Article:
Zaccara said: "The company has UPS is a diverse and inclusive work environment that helps our employees feel safe and valued every day, promotes innovation and new ideas and reflects the diversity of the global community served by our company.

"When an incident is reported, UPS takes the matter seriously, thoroughly investigates and takes appropriate disciplinary action against those found responsible for misconduct."

This is not the first time UPS has faced a racial discrimination lawsuit. A jury awarded $ 5.3 million in a Kentucky case claiming a racial bias. UPS initially appealed the ruling, but Zaccara says the case is now closed.

He

Both Lino and Camper described the nervousness, concern and fear of black workers.

"You never know who looks at you, who's hiding behind the corner, who was in the parking lot. You just never know, "Lino says.

Lino and Camper describe several incidents that they say contributed to that feeling of uneasiness and worry. Lino describes how the word" nigger "was written in the bathroom. Lino says

The lawsuit details a variety of incidents in the UPS distribution center during their years working there, where they say no action was taken.
 Screengrabs

Screengrabs show an alleged group of text using slurs. CNN obscured portions of the text to remove identifying information and profanity. ” class=”media__image” src=”http://cdn.cnn.com/cnnnext/dam/assets/190313200630-04b-ups-law-suit-text-chain-large-169.jpg”/>

They Including a group text message from white co-workers about possible lottery wins in July 2016 being used to buy nooses and hanging people, according to lawsuit. And in 2016, "white employee of UPS stated: "I'm late for a Clan meeting," according to the suit.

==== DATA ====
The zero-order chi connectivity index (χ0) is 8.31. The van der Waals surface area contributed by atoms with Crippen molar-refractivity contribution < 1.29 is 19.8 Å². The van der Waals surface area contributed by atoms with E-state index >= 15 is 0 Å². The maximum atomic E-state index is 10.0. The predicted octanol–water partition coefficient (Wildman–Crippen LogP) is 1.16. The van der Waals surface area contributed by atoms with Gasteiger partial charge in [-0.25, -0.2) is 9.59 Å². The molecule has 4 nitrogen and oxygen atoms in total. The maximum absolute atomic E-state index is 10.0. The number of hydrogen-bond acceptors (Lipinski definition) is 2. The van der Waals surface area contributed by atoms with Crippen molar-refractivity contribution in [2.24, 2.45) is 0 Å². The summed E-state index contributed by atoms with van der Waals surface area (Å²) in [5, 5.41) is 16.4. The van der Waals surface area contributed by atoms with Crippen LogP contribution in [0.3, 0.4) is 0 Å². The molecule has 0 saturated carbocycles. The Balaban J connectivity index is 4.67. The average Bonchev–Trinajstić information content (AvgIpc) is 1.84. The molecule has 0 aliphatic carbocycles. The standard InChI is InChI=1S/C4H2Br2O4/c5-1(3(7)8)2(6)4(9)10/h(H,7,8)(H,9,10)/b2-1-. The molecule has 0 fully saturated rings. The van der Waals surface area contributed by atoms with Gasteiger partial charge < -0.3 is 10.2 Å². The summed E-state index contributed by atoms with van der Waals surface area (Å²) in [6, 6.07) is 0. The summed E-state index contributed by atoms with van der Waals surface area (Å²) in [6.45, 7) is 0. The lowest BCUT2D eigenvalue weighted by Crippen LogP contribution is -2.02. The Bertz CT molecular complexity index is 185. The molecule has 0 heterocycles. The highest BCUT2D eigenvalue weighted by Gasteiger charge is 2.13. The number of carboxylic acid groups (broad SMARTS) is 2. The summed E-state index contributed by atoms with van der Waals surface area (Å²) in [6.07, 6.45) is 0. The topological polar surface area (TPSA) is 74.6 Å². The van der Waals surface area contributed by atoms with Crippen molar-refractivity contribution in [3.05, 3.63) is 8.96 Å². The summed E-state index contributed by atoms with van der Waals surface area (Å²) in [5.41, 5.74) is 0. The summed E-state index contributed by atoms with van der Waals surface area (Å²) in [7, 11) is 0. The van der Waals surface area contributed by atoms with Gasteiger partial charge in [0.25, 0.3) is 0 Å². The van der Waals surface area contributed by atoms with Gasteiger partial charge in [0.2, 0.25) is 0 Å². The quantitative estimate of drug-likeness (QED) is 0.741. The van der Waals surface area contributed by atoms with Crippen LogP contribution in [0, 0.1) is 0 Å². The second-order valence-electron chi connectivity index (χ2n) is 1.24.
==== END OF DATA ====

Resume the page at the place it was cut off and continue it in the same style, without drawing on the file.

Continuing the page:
Sixteen of the 19 UPS employees who are suing the company have gathered at a law office to outline their clients.

Sixteen Of the 19 workers, UPS was gathered and shared how they all felt neglected at the company because they were black and that they were passed over for jobs due to their skin color.

"I've been here for 30 years , "Camper says. "I've had problems getting promoted because of the color of my skin. I've been working in different departments and yet I'm still part time."

She cares for her 86-year-old mother and has been part of She says she's in the back of the UPS for three decades.

The group of 16 says no one has taken their complaints about any of these issues seriously. All of them said they had experienced or were aware of harassment based on race at the plant. All 16 also felt that nothing would change, even with the lawsuit.

Camper calls working at the UPS center demeaning – 30 years of hurtful frustration.

She and others stayed because they needed and wanted a good job.

"You're fighting just to exist. Just to be able to walk." She started crying as she explained the pain and frustration she says she has endured. Inside a facility and feel like you know what, I'm important. I belong here, "she says.

It cuts just as deep for Lino.

He has one request for his company:" To treat me like I am a grown man, not a little boy, to treat me like I earned my job, my 25 years, "Lino says, growing emotional.

" I've been working there since I was 18, one week

"I just want to work, pay my bills, take care of my kids, my wife."